Some thoughts on ” Exploring female roles in wargames/ megagames/ roleplaying”
by Brian Cameron
I thought Deborah’s article very thought provoking. As this is quit elong I thought I’d post it as a separate item rather than as a comment. I’ve included a couple of extracts (marked in italics) from the article to make the context of my comments clear.
Could I emphasise that this a my personal view; I’ve been a member of Megagame Makers since it started but I’m not suggesting that this in any way represents a collective viewpoint.
I have attended megagames where women have been distressed by aspect of the game including female role design and the behaviour of a male player.
MM really needs to be aware of these instances at the time so we can address them. I’m only aware of one incident, decades ago, which was addressed. At a game a while back I was aware that a female player had left the hall so I went to see what the problem was. It turned out to be a bad umpiring decision which was unrelated to gender and I offered to roll it back. I’d certainly have no problem tackling someone about ‘inappropriate behaviour’. We always start the day by saying “if you have a problem, come and see us” but it really does need people to raise issues at the time, not afterwards (more on this later).
Thanks for that. My background: As always, many of my views are driven by experience. My father, a coalminer, died in an accident in a mine when I was seven. My mother then brought up two sons on her own and did everything that was needed. Prior to marriage she’d worked in a shop and during the war riveted tail planes on to Fairy Gannets (a real ‘Rosie the Riveter’). Later on she joined the Red Cross and trained many people in first aid. So a strong, capable woman. My first stepfather was an abusive, violent drunk who the world would have been better off without. The lesson I derived was that there was little that a woman couldn’t or shouldn’t do that was regarded as a male preserve and I couldn’t see why the world treated them as inferior – I recall the compensation for my father’s death being handled by a (male, of course) solicitor; my mother couldn’t spend anything without his approval.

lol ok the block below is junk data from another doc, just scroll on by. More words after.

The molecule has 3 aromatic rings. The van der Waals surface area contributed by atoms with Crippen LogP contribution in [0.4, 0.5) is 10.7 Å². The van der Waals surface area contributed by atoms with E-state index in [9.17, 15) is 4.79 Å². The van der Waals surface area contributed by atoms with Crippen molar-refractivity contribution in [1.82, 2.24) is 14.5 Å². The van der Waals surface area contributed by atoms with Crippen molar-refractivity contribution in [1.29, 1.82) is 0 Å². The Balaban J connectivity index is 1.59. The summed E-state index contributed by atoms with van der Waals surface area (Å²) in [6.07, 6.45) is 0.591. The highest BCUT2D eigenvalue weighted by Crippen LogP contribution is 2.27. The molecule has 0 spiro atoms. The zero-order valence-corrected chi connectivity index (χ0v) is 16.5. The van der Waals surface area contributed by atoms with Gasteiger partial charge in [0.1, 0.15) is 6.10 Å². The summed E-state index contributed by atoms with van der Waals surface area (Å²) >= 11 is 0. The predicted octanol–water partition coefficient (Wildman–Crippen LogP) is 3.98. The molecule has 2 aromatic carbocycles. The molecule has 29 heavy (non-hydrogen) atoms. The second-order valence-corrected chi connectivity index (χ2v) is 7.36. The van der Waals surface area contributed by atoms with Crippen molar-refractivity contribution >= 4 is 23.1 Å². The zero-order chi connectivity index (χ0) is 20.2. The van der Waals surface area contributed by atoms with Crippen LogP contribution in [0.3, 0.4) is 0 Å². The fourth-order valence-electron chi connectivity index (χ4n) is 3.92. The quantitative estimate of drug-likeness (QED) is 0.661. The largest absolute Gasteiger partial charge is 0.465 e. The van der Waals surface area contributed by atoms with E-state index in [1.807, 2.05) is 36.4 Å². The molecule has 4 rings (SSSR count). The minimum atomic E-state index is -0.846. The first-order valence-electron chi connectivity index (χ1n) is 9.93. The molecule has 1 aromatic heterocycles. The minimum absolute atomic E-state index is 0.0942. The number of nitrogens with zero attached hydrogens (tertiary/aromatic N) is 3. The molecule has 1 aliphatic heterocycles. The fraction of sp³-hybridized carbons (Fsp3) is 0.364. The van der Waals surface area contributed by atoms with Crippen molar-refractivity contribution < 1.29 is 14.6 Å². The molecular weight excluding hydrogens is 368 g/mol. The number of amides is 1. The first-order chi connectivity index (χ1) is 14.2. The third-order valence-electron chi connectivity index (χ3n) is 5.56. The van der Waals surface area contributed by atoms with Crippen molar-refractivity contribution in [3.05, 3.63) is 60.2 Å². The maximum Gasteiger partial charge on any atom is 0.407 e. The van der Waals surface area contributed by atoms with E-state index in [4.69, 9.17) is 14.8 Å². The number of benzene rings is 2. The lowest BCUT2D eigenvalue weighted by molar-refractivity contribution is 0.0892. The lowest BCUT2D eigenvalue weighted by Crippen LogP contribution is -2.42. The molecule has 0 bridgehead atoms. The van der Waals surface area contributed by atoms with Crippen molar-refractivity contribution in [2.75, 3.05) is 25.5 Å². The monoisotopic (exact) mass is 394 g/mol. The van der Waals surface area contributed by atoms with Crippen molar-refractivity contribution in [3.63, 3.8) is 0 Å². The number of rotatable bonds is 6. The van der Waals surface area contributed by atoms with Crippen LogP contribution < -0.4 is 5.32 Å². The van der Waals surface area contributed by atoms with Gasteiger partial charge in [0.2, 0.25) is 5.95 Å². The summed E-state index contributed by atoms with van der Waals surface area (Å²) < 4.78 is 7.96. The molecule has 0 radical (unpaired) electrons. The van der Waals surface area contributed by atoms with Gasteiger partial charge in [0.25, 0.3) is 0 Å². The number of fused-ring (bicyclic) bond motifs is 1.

I think the world has changed a lot during my lifetime (I’m 67) but obviously has a long way to go whether in respect of women, minorities, class, or whatever.
My working environment was largely male (aerospace and materials science) and prejudice against women very common so I assumed that if I encountered a women was in a senior role it was a safe assumption that she would be very capable as it was the only way she would get there. In the last twenty years or so women have occupied many roles that they couldn’t have years ago. I last worked in professional standards and many of the engineering institutions have female presidents or chief executives and in many cases the staff are largely female. That’s not say that they don’t face prejudice: I remember the female president of Institute of Mechanical Engineers telling me of being on a broken down train and some railway staff discussing the issue. She’d offered a comment and there reply had been along the lines of ‘it’s all a bit complicated, luv’. I think she (rightly) took pleasure in mentioning her role and position as a professor of engineering. Sadly engineering fails to attract many young women onto courses and the gender imbalance is huge with less than 5% of engineers being women (hopefully it has grown since I retired).
Fiction – books, movies, TV – I think there are far more leading roles for women now which is really good to see and hopefully inspiring. I’ve noted that in, for one instance, that John Scalzi’s SF many, if not most of the main and minor roles are female and I see no reason why that shouldn’t be the case.
Apologies, I ramble as I often do. The conclusion of all this is I see no reason why a women couldn’t play a male role in a game (or megagame). I’ve done a few non-historical megagames which certainly provide far more opportunities for female roles and were I writing one these days it would be good to do so though I’d really want to ask female players what they want out of such roles.
When it comes to historical games the situation is obviously rather different. Strong female roles are rare though I’m managed a few in some of my games: Maria Theresa, Louis of Savoy, Margaret of Austria, Eleanor of Austria, Isabella of Naples and there’s been a few in games I’ve co-designed with Jim. In a recent conversation (which spurred Bernie’s session) I suggested that a game could be done from the point of view of the female figure beside these historically more powerful men, in my case, a renaissance setting where the wives of the various leading figures would be the roles played, with the men just as non-played figureheads; I’d hope that would be seen as an interesting perspective. We’ve certainly had men take female roles and women take male roles seemingly without problems. Not a megagame but I recall a role-playing game many years ago where I played a female role and I really enjoyed it as it require a different outlook.